Blood, urine, or tissue studies are not needed to make the diagnosis. These tests might help to define the underlying causes of lower extremity edema when the etiology is unclear. If a renal or hepatic cause is suspected, liver function, blood urea nitrogen (BUN)/creatinine levels, and urinalysis results should be checked. Neoplastic markers may be checked if suspected. Complete blood count (CBC) with differential should be checked if an infection is considered.

Imaging is unnecessary to make the diagnosis but can be used as confirmation, assessment of the extent of involvement, and help to determine therapeutic intervention.

Lymphoscintigraphy is a procedure that uses a small amount of radioactive protein-dye is injected into the web space between the first and second digits of the affected limb. The limb is imaged with a gamma camera to observe the dye as it moves through the lymphatic system. Images showing dye outside the lymphatic structures suggest edema of lymphatic origin.[10]

Newer technologies include 3-dimensional magnetic resonance imaging (MRI), computerized tomography (CT), ultrasound and bioelectrical impedance analysis. Ultrasound is useful to exclude other etiologies like DVT, venous insufficiency and can also help in identifying tissue changes and masses that might be the cause of lymphatic compression. CT and MRI can investigate soft tissue edema with good sensitivity and specificity, but they are relatively expensive.[14]

Treatment / Management

Lymphedema is a progressive disease, and early diagnosis and treatment are paramount. Therefore, it is critical to diagnose and treat both mild and early onset cases to halt the progression of this lifelong and often debilitating condition.  For patients to improve their knowledge base and learn helpful evidence-based management and coping strategies, it is imperative that patients are referred to a specialist holding certification in lymphedema treatment and management.  This specialist may be a physician, an occupational therapist, or physical therapist. 

Therapy

  • Decongestive lymphedema therapy (DLT): Is the primary treatment for moderate-to-severe lymphedema and mobilizes lymph and dissipate fibrosclerotic tissue. [15]
  • Manual lymph drainage (MLD): Light lymph massage designed to increase lymph flow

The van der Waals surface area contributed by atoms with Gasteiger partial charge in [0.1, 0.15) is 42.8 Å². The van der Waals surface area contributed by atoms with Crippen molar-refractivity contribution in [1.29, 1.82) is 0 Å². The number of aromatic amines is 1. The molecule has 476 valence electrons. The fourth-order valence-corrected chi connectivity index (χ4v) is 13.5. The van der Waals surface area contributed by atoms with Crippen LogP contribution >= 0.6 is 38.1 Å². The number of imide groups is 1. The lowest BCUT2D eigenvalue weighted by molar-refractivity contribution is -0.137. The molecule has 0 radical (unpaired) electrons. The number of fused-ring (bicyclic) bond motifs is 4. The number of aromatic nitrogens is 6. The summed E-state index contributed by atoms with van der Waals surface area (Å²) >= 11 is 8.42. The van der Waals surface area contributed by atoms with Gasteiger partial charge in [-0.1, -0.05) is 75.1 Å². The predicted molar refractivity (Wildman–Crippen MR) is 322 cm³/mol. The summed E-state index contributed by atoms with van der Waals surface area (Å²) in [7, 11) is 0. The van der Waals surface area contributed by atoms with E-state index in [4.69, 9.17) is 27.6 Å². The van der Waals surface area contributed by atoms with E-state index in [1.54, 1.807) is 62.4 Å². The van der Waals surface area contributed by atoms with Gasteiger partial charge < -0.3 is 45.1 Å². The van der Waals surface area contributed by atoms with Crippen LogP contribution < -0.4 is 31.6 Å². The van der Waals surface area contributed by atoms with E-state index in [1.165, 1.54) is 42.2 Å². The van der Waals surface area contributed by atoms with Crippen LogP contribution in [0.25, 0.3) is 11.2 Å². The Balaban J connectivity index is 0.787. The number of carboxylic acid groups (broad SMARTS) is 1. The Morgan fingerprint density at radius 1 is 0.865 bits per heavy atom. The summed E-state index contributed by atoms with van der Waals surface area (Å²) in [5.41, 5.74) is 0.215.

• Compression: Helps with drainage but can increase the risk of infection
  • Skin care: Fastidious skin care is essential to prevent secondary skin infections
  • Exercise: Light exercise promotes lymph drainage and protein absorption via muscle contraction.badger
  • Drug therapy: Adjunctive only for pain control or secondary infection.
  • Surgery
    • De-bulking is often ineffective[16]
    • Microsurgical techniques
      • Vascularized Lymph Node Transfer (VLNT)
      • Lymphaticovenous Anastomoses (LVA): VLNT and LVA are microsurgical procedures that can improve the patient's physiologic drainage of the lymphatic fluid and eliminate the need for compression garments in some patient. These procedures have better results when performed when a patient's lymphatic system has less damage.
      • Suction-Assisted Protein Lipectomy (SAPL): Is more effective in later stages of lymphedema and allow removal of lymphatic solids and fatty deposits that are poor candidates for conservative lymphedema therapy, or VLNT or LVA surgeries[17][18]

Differential Diagnosis

  • Congestive heart failure
  • Glomerulonephritis
  • Nephrotic syndrome
  • Hypoproteinemia
  • Drug reactions
  • Cirrhosis of the liver
  • Pretibial myxedema
  • Constrictive pericarditis
  • Lower limb dependency syndrome
  • Lipedema
  • Bilateral chronic venous insufficiency
  • Malignancy
  • DVT
  • Malignant lymphedema
  • Postoperative complications following surgery
  • Cellulitis
  • Baker cyst
  • Cyclical and idiopathic edema[19] 
  • Arthritis in children is associated with lower limb swelling, but the underlying mechanism is unknown.[20]

Staging

Lymphedema Stages

Stage 0 (Latency stage) 

  • The patient is considered “at risk” for lymphedema development due to injury to the lymphatic vessels but does not present with outward signs of edema.
  • Includes breast cancer patient who has undergone SLNB and or radiation but has not yet developed swelling. 
  • Lymphatic transport capacity has been reduced which predisposes the patient to lymphatic overload and resultant edema.

Stage 1 (Spontaneous)

  • Reversible
  • Has pitting edema
  • Swelling at this stage is soft, and may respond to elevation

Stage 2 (Spontaneously Irreversible)

  • Has tissue fibrosis/induration
  • Swelling does not respond to elevation
  • Skin and tissue thickening occurs as the limb volume increases
  • Pitting may be present, but may be difficult to assess due to tissue and or skin fibrosis

Stage 3 (Lymphostatic Elephantiasis)

  • Show the following:
    • Pitting edema
    • Fibrosis
    • Skin changes